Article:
Our Journey

Sermon Title:  Our Journey

Date: 23rd November 2014

Preacher: Rev’d Susanne Chambers

Church Calendar Date:  Christ the King and Annual Meeting 2014

Lectionary Reading: Ezekiel 34.11-16, Ephesians 1.15-23, Matthew 25.31-46

As I begin my report for our Annual meeting of 2014, I acknowledge the first people of this land, the Wurundjeri people with whom we share this sacred earth for which we are thankful.

The other day, Ian Phillips left an envelope with material for our archives. Ian’s grandfather, George Robinson was a member of the planning committee 100years ago.  We have just celebrated 100years of the laying of the foundation stone of this brick church (remembering that there was a timber church 20years before).

In 1922, the mission statement on the ‘Parish Record’ (pew sheet) read “that in all things God may be glorified.” And I’m sure we would say the same today. Back in 1922 this parish had very similar issues to what we are facing today: finances were top of the list, then concern for children and youth and people taking up leadership positions.

Well, we are still here!

We have much to celebrate over this past year and as I’m sure you have all read the wonderful contributions many of you have made in the life and ministry of St Pauls.  You are wonderful! We will all have the opportunity to say more at the meeting. We also have much to reflect on about the shape of St Paul’s say in 5years time i.e. 2020.  Sounds a long way off but hearing recently of the 25th anniversary of the Berlin Wall coming down, I realise just how fast time can go!

We can’t be complacent.  We like the Melbourne diocese and many parishes have deficit budgets.  It gives cause to pause and prayerfully consider what we need to do as a community of faith here in Canterbury. The church is living in a different moment and time today and for us to continue to live in the past, hoping for the parish to be full like it used to in the 60’s would be a problem. If we keep living in the past we will be keeping our head in the sand and not willing to look honestly at what the world is like now…what our local community is like now.

What can we do in our small corner here in Canterbury with this apparent threat?

  1. We can take hold of our vision and put more flesh on it! Do you know what our vision is? If you don’t we need to find ways to communicate it better so it becomes second nature.

Our vision states that we are “A caring community of Christ worshipping God, engaging the community and building connections between people of all ages and cultures.”  Living this vision isn’t something a few can do on their own.  It will take a group effort – a community of faith effort. We need to listen to our neighbours, our children and grandchildren on what is important to them.  Going to church is not on their radar, so what is?  What can we do to help them and what do we have to do to be able to fully listen to them?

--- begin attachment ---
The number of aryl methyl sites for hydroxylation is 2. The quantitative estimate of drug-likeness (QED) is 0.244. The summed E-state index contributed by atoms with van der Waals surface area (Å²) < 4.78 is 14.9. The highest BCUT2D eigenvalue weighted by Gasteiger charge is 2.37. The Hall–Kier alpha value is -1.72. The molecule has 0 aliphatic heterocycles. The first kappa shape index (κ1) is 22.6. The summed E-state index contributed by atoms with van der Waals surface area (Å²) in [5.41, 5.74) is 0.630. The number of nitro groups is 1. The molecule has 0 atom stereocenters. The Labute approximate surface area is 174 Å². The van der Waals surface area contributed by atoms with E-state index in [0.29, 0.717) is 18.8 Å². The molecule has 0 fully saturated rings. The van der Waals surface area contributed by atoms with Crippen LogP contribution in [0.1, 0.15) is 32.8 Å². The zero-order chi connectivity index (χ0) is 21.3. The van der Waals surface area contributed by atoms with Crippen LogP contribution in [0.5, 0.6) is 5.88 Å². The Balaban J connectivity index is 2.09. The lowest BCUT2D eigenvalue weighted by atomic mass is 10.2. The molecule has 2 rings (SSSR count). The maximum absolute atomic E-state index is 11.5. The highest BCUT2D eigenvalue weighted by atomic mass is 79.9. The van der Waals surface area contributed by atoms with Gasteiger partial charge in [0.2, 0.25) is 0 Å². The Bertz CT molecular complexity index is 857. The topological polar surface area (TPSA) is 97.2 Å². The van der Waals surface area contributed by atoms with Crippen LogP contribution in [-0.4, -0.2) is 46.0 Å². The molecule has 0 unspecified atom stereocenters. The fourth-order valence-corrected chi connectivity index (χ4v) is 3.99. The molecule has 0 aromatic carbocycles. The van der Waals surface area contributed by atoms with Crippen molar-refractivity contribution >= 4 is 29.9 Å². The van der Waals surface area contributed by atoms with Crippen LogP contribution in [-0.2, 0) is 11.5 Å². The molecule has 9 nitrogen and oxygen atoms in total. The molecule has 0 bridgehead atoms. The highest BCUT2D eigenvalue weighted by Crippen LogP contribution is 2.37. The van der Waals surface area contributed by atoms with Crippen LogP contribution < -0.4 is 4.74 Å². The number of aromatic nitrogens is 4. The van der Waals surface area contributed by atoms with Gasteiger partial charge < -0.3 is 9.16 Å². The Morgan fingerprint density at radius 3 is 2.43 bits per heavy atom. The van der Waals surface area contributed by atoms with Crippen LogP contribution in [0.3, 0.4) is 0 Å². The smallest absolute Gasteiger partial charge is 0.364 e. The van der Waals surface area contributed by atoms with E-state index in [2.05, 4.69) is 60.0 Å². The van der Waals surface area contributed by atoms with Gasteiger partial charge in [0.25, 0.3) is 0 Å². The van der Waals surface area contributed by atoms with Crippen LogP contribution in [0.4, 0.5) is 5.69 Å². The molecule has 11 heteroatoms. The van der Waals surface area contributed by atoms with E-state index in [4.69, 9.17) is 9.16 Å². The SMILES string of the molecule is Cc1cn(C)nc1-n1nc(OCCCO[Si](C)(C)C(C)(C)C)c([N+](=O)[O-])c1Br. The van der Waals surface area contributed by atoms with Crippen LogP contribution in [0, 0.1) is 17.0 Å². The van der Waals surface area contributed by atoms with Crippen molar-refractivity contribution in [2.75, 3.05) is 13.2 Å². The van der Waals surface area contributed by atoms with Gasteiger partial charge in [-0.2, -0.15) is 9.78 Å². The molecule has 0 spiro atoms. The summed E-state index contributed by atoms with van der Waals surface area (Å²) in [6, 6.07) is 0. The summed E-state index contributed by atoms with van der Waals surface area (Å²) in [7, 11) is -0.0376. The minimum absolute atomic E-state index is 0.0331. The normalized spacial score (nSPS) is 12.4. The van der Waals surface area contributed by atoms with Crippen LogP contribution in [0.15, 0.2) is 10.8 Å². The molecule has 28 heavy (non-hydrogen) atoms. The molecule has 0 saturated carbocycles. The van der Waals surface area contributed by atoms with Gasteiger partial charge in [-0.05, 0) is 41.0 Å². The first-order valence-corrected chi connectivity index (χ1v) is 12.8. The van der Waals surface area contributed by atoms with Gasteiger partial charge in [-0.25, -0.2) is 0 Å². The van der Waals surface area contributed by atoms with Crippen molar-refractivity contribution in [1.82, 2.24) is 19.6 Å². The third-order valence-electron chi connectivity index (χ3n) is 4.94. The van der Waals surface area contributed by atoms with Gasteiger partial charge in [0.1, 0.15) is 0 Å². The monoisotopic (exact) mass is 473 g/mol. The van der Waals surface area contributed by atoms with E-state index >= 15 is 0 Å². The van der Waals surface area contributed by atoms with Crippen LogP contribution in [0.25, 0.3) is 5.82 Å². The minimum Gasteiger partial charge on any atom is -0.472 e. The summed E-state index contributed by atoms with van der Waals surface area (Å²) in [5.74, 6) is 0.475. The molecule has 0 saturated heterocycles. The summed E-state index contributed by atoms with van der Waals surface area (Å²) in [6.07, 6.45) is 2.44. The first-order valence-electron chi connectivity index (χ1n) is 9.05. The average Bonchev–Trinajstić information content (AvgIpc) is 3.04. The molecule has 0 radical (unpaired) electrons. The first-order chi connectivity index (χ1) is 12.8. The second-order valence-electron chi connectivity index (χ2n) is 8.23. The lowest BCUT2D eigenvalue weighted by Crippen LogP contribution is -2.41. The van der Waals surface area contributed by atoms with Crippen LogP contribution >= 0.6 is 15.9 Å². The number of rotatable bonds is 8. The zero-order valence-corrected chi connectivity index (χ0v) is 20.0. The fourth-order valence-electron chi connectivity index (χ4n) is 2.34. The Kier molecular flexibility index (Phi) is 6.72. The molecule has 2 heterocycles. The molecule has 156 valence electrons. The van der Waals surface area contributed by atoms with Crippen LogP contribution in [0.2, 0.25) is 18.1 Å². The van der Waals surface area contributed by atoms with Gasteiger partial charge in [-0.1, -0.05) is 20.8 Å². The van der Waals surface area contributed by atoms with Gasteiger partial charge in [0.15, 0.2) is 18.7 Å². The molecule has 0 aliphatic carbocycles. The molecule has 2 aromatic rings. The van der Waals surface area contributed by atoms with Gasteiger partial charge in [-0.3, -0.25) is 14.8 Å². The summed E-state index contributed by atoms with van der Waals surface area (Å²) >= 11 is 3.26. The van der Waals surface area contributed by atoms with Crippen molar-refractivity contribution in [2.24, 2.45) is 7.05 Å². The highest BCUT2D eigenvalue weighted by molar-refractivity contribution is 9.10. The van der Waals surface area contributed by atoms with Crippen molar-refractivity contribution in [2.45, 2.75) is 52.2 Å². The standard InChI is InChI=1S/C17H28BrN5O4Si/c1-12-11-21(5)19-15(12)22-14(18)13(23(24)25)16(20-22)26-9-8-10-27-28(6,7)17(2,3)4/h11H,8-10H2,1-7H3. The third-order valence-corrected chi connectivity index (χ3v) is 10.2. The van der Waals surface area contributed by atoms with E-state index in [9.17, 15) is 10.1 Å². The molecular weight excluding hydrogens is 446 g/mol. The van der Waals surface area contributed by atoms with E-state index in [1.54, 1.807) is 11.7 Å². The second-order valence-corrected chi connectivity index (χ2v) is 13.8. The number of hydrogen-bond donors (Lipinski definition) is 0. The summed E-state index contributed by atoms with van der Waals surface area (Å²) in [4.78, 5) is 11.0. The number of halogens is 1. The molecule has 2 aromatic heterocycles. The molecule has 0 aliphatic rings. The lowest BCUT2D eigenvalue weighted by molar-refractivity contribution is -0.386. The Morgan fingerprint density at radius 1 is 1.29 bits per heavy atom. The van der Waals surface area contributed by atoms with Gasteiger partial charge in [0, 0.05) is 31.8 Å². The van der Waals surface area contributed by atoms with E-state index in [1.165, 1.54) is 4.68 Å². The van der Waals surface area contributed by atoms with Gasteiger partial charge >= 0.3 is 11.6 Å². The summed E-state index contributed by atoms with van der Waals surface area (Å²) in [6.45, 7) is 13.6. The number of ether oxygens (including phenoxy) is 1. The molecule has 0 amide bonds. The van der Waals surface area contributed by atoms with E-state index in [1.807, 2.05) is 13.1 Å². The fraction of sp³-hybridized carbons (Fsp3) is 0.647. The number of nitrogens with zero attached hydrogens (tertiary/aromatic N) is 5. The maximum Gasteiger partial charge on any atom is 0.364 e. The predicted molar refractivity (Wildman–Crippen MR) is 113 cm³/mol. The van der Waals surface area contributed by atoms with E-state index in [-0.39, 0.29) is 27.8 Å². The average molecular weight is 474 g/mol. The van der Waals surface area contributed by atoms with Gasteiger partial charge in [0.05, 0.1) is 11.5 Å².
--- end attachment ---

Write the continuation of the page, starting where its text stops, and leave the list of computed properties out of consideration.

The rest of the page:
1. Part of our commitment to the life of St Paul’s is financial. Supporting the ministry here is all our responsibility.  Yours and my financial giving not only keeps the doors open for us, it also speaks to the local community that we are here to engage with them, to listen to where they are at and build connections between people of all ages and cultures.  That’s our vision. Is that your understanding of why you come to St Pauls?

So what is the church?

You may say it’s the building and yes it is and as we know with this church building and our other buildings that we have, we have to maintain them. So yes, church is a building with beautiful windows and comfy seats! I know some of you will say ‘the church is the people’ and yes you are right. But what does that mean?

In the gospel of Matthew (18:19) when Peter is told by Jesus ‘I will build my church’, the word ‘church’ didn’t mean building. Instead the word church means ecclesia –it’s a gathering, a movement, a dynamic gathering.  This is what the early church understood ‘church’ to be and they grew.  They were inspired by their love of God known through Jesus Christ, they met together and shared food and read the scriptures and prayed.  They were excited and wanted to share their faith with others!  An ecclesia is a ‘work in progress’ it’s not static, comfortable, but explores and is adventurous. It takes risks.

On the other hand, this doesn’t sound easy when we want everything to be predictable and we are part of the Anglican church in the Diocese of Melbourne and so have rules and regulations  like the  new ‘parish governance act’ to adhere to.  How do we hold these two together? Well, it’s not easy. If we stick to what we know and like, we will die.  Is this what God’s calling us to? I think not and so we have to wrestle.

Some things to help us will be the following:

1.  Pray.

We all say our prayers, but during Lent next year, I will be asking the whole people of God here at St Paul’s to pray for clear direction of our mission and purpose. As Alexander Shaia says about the second path in his book ‘The Hidden Power of the Gospels’, the gospel of Mark (which will be our gospel for this coming church year) is a time of struggle and asks how do we move through this time, he says:  “We pray and stay attentive for a hopeful sign or voice. We pray and listen more. Then we follow the instructions we receive, in whatever way we receive them, without question. We pray and listen still more. We surrender yet again to whatever greater knowledge is expressed to us. And we continue to pray”.[i]